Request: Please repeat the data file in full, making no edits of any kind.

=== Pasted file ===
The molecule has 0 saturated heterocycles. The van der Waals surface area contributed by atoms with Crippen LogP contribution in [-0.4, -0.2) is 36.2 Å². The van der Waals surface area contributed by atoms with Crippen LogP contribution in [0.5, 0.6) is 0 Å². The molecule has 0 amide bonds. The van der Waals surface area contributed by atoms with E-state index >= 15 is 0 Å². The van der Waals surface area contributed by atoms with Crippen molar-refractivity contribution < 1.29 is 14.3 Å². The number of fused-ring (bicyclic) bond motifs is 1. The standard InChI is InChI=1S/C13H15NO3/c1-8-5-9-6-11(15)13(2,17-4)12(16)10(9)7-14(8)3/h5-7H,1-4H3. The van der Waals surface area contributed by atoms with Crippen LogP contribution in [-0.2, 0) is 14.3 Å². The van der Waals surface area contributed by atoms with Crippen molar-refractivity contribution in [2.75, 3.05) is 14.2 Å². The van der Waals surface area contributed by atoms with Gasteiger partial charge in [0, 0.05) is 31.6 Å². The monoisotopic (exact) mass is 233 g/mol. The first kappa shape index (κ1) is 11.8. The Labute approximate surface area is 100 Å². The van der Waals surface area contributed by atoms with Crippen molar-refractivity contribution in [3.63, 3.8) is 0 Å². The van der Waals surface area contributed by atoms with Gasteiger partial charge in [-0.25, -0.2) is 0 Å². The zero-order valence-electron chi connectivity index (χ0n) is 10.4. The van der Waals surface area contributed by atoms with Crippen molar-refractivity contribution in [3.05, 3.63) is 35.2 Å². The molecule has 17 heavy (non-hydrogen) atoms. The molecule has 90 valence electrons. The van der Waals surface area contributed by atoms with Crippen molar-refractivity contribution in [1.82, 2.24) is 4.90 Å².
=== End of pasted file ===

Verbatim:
The molecule has 0 saturated heterocycles. The van der Waals surface area contributed by atoms with Crippen LogP contribution in [-0.4, -0.2) is 36.2 Å². The van der Waals surface area contributed by atoms with Crippen LogP contribution in [0.5, 0.6) is 0 Å². The molecule has 0 amide bonds. The van der Waals surface area contributed by atoms with E-state index >= 15 is 0 Å². The van der Waals surface area contributed by atoms with Crippen molar-refractivity contribution < 1.29 is 14.3 Å². The number of fused-ring (bicyclic) bond motifs is 1. The standard InChI is InChI=1S/C13H15NO3/c1-8-5-9-6-11(15)13(2,17-4)12(16)10(9)7-14(8)3/h5-7H,1-4H3. The van der Waals surface area contributed by atoms with Crippen LogP contribution in [-0.2, 0) is 14.3 Å². The van der Waals surface area contributed by atoms with Crippen molar-refractivity contribution in [2.75, 3.05) is 14.2 Å². The van der Waals surface area contributed by atoms with Gasteiger partial charge in [0, 0.05) is 31.6 Å². The monoisotopic (exact) mass is 233 g/mol. The first kappa shape index (κ1) is 11.8. The Labute approximate surface area is 100 Å². The van der Waals surface area contributed by atoms with Crippen molar-refractivity contribution in [3.63, 3.8) is 0 Å². The van der Waals surface area contributed by atoms with Gasteiger partial charge in [-0.25, -0.2) is 0 Å². The zero-order valence-electron chi connectivity index (χ0n) is 10.4. The van der Waals surface area contributed by atoms with Crippen molar-refractivity contribution in [3.05, 3.63) is 35.2 Å². The molecule has 17 heavy (non-hydrogen) atoms. The molecule has 90 valence electrons. The van der Waals surface area contributed by atoms with Crippen molar-refractivity contribution in [1.82, 2.24) is 4.90 Å².